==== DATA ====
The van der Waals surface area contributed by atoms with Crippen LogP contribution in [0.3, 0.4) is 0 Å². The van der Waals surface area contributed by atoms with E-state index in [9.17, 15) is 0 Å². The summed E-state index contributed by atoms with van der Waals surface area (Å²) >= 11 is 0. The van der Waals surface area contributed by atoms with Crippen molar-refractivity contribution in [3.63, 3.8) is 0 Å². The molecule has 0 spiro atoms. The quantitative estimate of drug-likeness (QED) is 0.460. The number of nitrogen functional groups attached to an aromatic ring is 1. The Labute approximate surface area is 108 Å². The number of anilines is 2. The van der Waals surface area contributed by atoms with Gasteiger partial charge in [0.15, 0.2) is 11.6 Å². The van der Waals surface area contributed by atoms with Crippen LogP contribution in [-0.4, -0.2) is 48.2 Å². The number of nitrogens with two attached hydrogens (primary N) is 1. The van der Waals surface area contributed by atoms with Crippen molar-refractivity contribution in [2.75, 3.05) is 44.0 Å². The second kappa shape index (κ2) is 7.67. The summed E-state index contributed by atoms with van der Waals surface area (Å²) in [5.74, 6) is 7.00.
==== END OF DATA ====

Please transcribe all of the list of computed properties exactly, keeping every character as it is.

The van der Waals surface area contributed by atoms with Crippen LogP contribution in [0.3, 0.4) is 0 Å². The van der Waals surface area contributed by atoms with E-state index in [9.17, 15) is 0 Å². The summed E-state index contributed by atoms with van der Waals surface area (Å²) >= 11 is 0. The van der Waals surface area contributed by atoms with Crippen molar-refractivity contribution in [3.63, 3.8) is 0 Å². The molecule has 0 spiro atoms. The quantitative estimate of drug-likeness (QED) is 0.460. The number of nitrogen functional groups attached to an aromatic ring is 1. The Labute approximate surface area is 108 Å². The number of anilines is 2. The van der Waals surface area contributed by atoms with Gasteiger partial charge in [0.15, 0.2) is 11.6 Å². The van der Waals surface area contributed by atoms with Crippen LogP contribution in [-0.4, -0.2) is 48.2 Å². The number of nitrogens with two attached hydrogens (primary N) is 1. The van der Waals surface area contributed by atoms with Crippen molar-refractivity contribution in [2.75, 3.05) is 44.0 Å². The second kappa shape index (κ2) is 7.67. The summed E-state index contributed by atoms with van der Waals surface area (Å²) in [5.74, 6) is 7.00.